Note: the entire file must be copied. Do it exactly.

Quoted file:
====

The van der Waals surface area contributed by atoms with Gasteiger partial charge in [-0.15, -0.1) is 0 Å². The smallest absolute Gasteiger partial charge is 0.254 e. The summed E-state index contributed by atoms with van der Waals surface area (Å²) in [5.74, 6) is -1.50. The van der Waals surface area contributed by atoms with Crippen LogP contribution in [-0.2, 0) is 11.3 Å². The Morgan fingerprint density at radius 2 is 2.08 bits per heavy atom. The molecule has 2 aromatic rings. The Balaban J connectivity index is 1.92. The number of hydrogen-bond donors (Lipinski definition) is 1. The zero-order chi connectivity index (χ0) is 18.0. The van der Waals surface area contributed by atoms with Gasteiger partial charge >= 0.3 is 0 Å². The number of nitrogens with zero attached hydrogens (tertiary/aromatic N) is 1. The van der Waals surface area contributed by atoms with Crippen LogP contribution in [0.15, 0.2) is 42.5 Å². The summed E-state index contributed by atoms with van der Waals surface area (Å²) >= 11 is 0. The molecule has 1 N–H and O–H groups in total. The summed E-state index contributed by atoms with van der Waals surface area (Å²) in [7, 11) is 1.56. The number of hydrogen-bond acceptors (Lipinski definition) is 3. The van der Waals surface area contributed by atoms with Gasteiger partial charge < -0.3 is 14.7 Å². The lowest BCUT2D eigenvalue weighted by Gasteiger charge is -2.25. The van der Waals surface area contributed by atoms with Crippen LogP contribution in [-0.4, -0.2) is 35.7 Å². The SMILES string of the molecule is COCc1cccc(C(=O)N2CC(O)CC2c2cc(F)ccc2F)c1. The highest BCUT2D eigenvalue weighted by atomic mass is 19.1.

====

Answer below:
The van der Waals surface area contributed by atoms with Gasteiger partial charge in [-0.15, -0.1) is 0 Å². The smallest absolute Gasteiger partial charge is 0.254 e. The summed E-state index contributed by atoms with van der Waals surface area (Å²) in [5.74, 6) is -1.50. The van der Waals surface area contributed by atoms with Crippen LogP contribution in [-0.2, 0) is 11.3 Å². The Morgan fingerprint density at radius 2 is 2.08 bits per heavy atom. The molecule has 2 aromatic rings. The Balaban J connectivity index is 1.92. The number of hydrogen-bond donors (Lipinski definition) is 1. The zero-order chi connectivity index (χ0) is 18.0. The van der Waals surface area contributed by atoms with Gasteiger partial charge >= 0.3 is 0 Å². The number of nitrogens with zero attached hydrogens (tertiary/aromatic N) is 1. The van der Waals surface area contributed by atoms with Crippen LogP contribution in [0.15, 0.2) is 42.5 Å². The summed E-state index contributed by atoms with van der Waals surface area (Å²) >= 11 is 0. The molecule has 1 N–H and O–H groups in total. The summed E-state index contributed by atoms with van der Waals surface area (Å²) in [7, 11) is 1.56. The number of hydrogen-bond acceptors (Lipinski definition) is 3. The van der Waals surface area contributed by atoms with Gasteiger partial charge < -0.3 is 14.7 Å². The lowest BCUT2D eigenvalue weighted by Gasteiger charge is -2.25. The van der Waals surface area contributed by atoms with Crippen LogP contribution in [-0.4, -0.2) is 35.7 Å². The SMILES string of the molecule is COCc1cccc(C(=O)N2CC(O)CC2c2cc(F)ccc2F)c1. The highest BCUT2D eigenvalue weighted by atomic mass is 19.1.